Dequindre Cut Greenway is a paved path just over a mile long in downtown Detroit. The trail has separate lanes for cyclists and pedestrians and you'll find entrance ramps at Lafayette Street, Gratiot Avenue, and Woodbridge Street.
The trail is called the “Cut” because it’s a wide trench that was sunk 25 feet below street level in the 1920s by the Grand Trunk Railroad to avoid foot and vehicle traffic, which continued overhead unimpeded on more than a dozen bridges. In the early-to-mid 1980s, when passenger and freight service was discontinued on the line, the corridor sat vacant and its bridge abutments became covered with graffiti. When the corridor opened as a trail in 2009, the colorful urban art was left and the graffiti murals are now one of its most-loved features.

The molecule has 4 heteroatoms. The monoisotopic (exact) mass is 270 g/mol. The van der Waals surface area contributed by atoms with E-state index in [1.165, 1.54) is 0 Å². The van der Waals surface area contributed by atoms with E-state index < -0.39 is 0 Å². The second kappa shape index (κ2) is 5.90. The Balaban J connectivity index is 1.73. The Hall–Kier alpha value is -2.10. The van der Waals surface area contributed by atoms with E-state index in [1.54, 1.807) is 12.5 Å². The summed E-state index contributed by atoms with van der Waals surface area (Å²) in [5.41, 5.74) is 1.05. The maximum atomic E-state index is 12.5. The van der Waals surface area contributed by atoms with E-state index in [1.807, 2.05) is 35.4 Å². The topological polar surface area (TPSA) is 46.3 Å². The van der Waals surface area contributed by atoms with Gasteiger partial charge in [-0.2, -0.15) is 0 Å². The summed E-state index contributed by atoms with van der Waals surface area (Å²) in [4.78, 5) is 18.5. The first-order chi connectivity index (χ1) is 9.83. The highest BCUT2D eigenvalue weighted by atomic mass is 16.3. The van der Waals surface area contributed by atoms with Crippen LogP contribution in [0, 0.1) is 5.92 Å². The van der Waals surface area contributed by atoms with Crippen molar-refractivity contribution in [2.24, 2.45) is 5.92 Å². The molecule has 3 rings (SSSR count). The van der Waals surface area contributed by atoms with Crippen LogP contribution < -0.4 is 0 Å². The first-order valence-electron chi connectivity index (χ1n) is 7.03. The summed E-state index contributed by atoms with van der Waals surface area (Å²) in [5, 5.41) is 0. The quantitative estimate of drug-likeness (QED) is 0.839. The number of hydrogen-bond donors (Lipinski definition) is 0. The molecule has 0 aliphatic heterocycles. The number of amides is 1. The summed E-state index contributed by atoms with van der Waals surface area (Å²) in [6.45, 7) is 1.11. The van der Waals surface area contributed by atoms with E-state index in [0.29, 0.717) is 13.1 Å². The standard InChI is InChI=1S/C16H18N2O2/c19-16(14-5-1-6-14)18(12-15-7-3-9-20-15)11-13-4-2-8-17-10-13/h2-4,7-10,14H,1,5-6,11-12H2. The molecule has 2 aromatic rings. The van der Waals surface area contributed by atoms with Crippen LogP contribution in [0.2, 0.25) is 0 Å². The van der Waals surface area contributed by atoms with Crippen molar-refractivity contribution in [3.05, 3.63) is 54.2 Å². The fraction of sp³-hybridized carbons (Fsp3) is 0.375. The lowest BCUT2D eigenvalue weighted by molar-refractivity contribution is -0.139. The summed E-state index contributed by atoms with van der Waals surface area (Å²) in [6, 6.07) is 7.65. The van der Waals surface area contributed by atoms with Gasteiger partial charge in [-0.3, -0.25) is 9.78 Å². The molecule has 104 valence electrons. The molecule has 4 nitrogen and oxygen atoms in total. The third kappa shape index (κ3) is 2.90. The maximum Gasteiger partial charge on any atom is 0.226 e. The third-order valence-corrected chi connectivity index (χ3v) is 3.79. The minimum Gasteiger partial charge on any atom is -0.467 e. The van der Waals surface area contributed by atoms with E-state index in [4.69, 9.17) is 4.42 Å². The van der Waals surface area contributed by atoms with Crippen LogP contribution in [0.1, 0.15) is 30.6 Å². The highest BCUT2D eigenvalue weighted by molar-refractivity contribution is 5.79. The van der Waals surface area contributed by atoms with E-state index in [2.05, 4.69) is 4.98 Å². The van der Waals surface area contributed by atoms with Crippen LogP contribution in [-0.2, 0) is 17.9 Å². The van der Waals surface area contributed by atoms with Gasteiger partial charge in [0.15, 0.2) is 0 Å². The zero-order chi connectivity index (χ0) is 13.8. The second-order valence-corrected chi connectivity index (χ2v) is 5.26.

At the trail’s southern end lies the Detroit River, a key part of the Great Lakes system and an international border; across the water is the City of Windsor in Ontario, Canada. Near Atwater Street, an easy connection can be made to the Detroit RiverWalk, which follows the river and links Milliken State Park, numerous plazas and pocket parks, and the Renaissance Center (a shopping, dining, lodging, and entertainment complex).
At its northern end is Eastern Market, a commercial district centered around a popular six-block farmers market (open Saturdays) that has been in operation since 1891. In fall 2014, the trail will be extended nearly another mile north to Mack Avenue.
Free parking is available at Rivard Plaza (1340 Atwater Street) near the trail's southern end. From the parking lot, take the Detroit Riverwalk east one block to the Dequindre Cut Greenway. Parking is also available along the side streets in the neighborhood but obey any parking restrictions.